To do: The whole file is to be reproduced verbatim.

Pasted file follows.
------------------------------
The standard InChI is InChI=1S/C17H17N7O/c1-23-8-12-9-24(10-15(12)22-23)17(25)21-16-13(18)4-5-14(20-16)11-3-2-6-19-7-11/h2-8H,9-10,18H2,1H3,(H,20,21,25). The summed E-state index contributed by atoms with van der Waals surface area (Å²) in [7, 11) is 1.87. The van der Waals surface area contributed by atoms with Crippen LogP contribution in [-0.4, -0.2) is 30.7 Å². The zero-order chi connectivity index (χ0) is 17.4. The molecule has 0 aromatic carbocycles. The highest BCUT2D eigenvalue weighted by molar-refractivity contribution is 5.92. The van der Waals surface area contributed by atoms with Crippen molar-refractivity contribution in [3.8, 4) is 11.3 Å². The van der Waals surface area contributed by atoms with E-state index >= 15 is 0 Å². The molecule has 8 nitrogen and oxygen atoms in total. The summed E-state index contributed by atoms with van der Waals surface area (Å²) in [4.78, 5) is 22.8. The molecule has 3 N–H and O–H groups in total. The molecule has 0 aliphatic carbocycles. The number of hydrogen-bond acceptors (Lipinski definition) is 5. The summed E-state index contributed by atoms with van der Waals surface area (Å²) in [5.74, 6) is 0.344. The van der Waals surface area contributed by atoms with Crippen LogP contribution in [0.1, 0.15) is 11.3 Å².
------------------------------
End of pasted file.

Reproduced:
The standard InChI is InChI=1S/C17H17N7O/c1-23-8-12-9-24(10-15(12)22-23)17(25)21-16-13(18)4-5-14(20-16)11-3-2-6-19-7-11/h2-8H,9-10,18H2,1H3,(H,20,21,25). The summed E-state index contributed by atoms with van der Waals surface area (Å²) in [7, 11) is 1.87. The van der Waals surface area contributed by atoms with Crippen LogP contribution in [-0.4, -0.2) is 30.7 Å². The zero-order chi connectivity index (χ0) is 17.4. The molecule has 0 aromatic carbocycles. The highest BCUT2D eigenvalue weighted by molar-refractivity contribution is 5.92. The van der Waals surface area contributed by atoms with Crippen molar-refractivity contribution in [3.8, 4) is 11.3 Å². The van der Waals surface area contributed by atoms with E-state index >= 15 is 0 Å². The molecule has 8 nitrogen and oxygen atoms in total. The summed E-state index contributed by atoms with van der Waals surface area (Å²) in [4.78, 5) is 22.8. The molecule has 3 N–H and O–H groups in total. The molecule has 0 aliphatic carbocycles. The number of hydrogen-bond acceptors (Lipinski definition) is 5. The summed E-state index contributed by atoms with van der Waals surface area (Å²) in [5.74, 6) is 0.344. The van der Waals surface area contributed by atoms with Crippen LogP contribution in [0.1, 0.15) is 11.3 Å².